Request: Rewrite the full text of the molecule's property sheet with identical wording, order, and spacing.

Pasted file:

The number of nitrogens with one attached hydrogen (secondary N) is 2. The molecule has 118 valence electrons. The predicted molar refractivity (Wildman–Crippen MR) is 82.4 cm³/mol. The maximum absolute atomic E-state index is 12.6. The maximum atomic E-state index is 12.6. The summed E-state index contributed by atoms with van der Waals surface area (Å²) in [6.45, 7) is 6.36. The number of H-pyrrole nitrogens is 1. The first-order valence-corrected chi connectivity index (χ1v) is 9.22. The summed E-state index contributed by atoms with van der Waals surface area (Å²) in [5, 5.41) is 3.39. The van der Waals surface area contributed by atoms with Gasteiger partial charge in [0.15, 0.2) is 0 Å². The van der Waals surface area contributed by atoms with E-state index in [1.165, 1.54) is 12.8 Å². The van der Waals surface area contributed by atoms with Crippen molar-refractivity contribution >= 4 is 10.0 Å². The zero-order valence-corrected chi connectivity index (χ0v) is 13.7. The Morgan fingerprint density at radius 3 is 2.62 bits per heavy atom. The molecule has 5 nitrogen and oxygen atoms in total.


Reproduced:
The number of nitrogens with one attached hydrogen (secondary N) is 2. The molecule has 118 valence electrons. The predicted molar refractivity (Wildman–Crippen MR) is 82.4 cm³/mol. The maximum absolute atomic E-state index is 12.6. The maximum atomic E-state index is 12.6. The summed E-state index contributed by atoms with van der Waals surface area (Å²) in [6.45, 7) is 6.36. The number of H-pyrrole nitrogens is 1. The first-order valence-corrected chi connectivity index (χ1v) is 9.22. The summed E-state index contributed by atoms with van der Waals surface area (Å²) in [5, 5.41) is 3.39. The van der Waals surface area contributed by atoms with Gasteiger partial charge in [0.15, 0.2) is 0 Å². The van der Waals surface area contributed by atoms with E-state index in [1.165, 1.54) is 12.8 Å². The van der Waals surface area contributed by atoms with Crippen molar-refractivity contribution >= 4 is 10.0 Å². The zero-order valence-corrected chi connectivity index (χ0v) is 13.7. The Morgan fingerprint density at radius 3 is 2.62 bits per heavy atom. The molecule has 5 nitrogen and oxygen atoms in total.